FR. BEL SAN LUIS, SVD
The gospel message of this 20th Sunday is puzzling. In one part of the Scriptures, Jesus Christ promises peace: "I leave you peace, my peace I give to you."
But in this Sunday gospel, he says, "I have come to bring not peace but division" (Lk 12,51). Is that not a contradiction?
No, there is no contradiction. The core of Jesus’ teachings has always been love, unity, and peace.
What the Lord means is that God's peace should not be the kind that accepts compromises with evil or tolerates injustices and wrongdoings. Moreover, a Christian must exemplify this "peace" even at the cost of antagonizing and parting ways with relatives. "A family will be divided: fathers against their sons, mothers against daughters..." (Lk 12,53).
This message is vividly illustrated in the story of Thomas More (1477-1535) whose life was immortalized in Robert Bolt's multi-awarded movie, "A Man for All Seasons."
A devout layman and brilliant lawyer, Thomas was appointed High Chancellor of England by King Henry VIII. At a crucial point, Thomas was made to choose between friendship and loyalty to the king or his faith and conscience.
He chose the latter when he opposed King Henry's illegitimate union with Anne Boleyn and refused to recognize him as supreme head of the Church in England.
In 1535, after resisting even the entreaties of his own family, which he considered contrary to the will of God, he was executed by decapitation at the Tower of London with these parting words: "I die the king's good servant, but God's first."
There will be situations, perhaps not as dramatic and heroic as that of Thomas More, when we, too, have to witness to our Christian convictions or when we have to stand up against evil in society even if we have to go against a boss, an employer, a relative or friend.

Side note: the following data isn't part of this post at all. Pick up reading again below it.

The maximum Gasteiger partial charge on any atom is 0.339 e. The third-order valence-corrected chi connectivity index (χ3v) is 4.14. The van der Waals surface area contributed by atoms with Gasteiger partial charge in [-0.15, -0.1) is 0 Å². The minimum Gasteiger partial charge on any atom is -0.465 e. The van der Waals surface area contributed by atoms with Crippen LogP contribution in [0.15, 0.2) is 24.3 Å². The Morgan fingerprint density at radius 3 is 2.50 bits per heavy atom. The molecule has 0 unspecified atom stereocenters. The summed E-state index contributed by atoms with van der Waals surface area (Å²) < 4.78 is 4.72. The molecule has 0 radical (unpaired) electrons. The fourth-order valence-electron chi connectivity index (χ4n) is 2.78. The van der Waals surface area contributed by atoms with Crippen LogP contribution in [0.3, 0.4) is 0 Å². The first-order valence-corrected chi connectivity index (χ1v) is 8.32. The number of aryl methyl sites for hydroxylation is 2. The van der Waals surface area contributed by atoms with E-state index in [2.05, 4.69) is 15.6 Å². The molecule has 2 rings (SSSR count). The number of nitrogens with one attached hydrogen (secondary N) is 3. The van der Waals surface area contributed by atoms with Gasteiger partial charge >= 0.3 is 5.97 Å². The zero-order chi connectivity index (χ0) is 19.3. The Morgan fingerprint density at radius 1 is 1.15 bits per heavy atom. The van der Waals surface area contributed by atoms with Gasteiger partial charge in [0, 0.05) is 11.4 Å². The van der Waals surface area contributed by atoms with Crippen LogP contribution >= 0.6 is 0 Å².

A lady accountant of a big company, for instance, courageously reported to the department head about anomalies of some high-ranking officials. After due investigation, they were found guilty and eventually dismissed from service.
We commend certain concerned groups like the Volunteers Against Crime and Corruption (VACC) for their fight against anomalies and violence in society.
It’s not easy to expose and oppose wrongdoings because the wrongdoer can silence the whistle-blower by threats of violence; if that doesn’t work, it can be through a bribe.
We pray for courage to emulate the prophet Jeremiah who, in this Sunday’s first reading, stood up against King Zedekiah or St. Thomas More, who exemplified Christian values and moral conviction even at the cost of death.
In the words of the British statesman Edmund Burke: “The only way by which evil men can prosper in society is for the good to do nothing.”
Assumption. Tomorrow (Aug. 15) we celebrate the feast of the Assumption of Mother Mary. The Assumption means that after completing her life on earth, Mary was taken up (assumed) body and soul directly into heavenly glory.
The Assumption reminds us, too, that our final destiny is not in this world but in heaven and that, like Mary, we will achieve this heavenly home if we are faithful in fulfilling our Christian obligation and not living in sin.
Church signs. "Come work for the Lord. The work is hard, the hours are long and the pay is low. But the retirement benefits are out of this world."
Where will you spend eternity —smoking area (hell) or non-smoking" (heaven)?
You may party in hell daily but you will be the barbecue!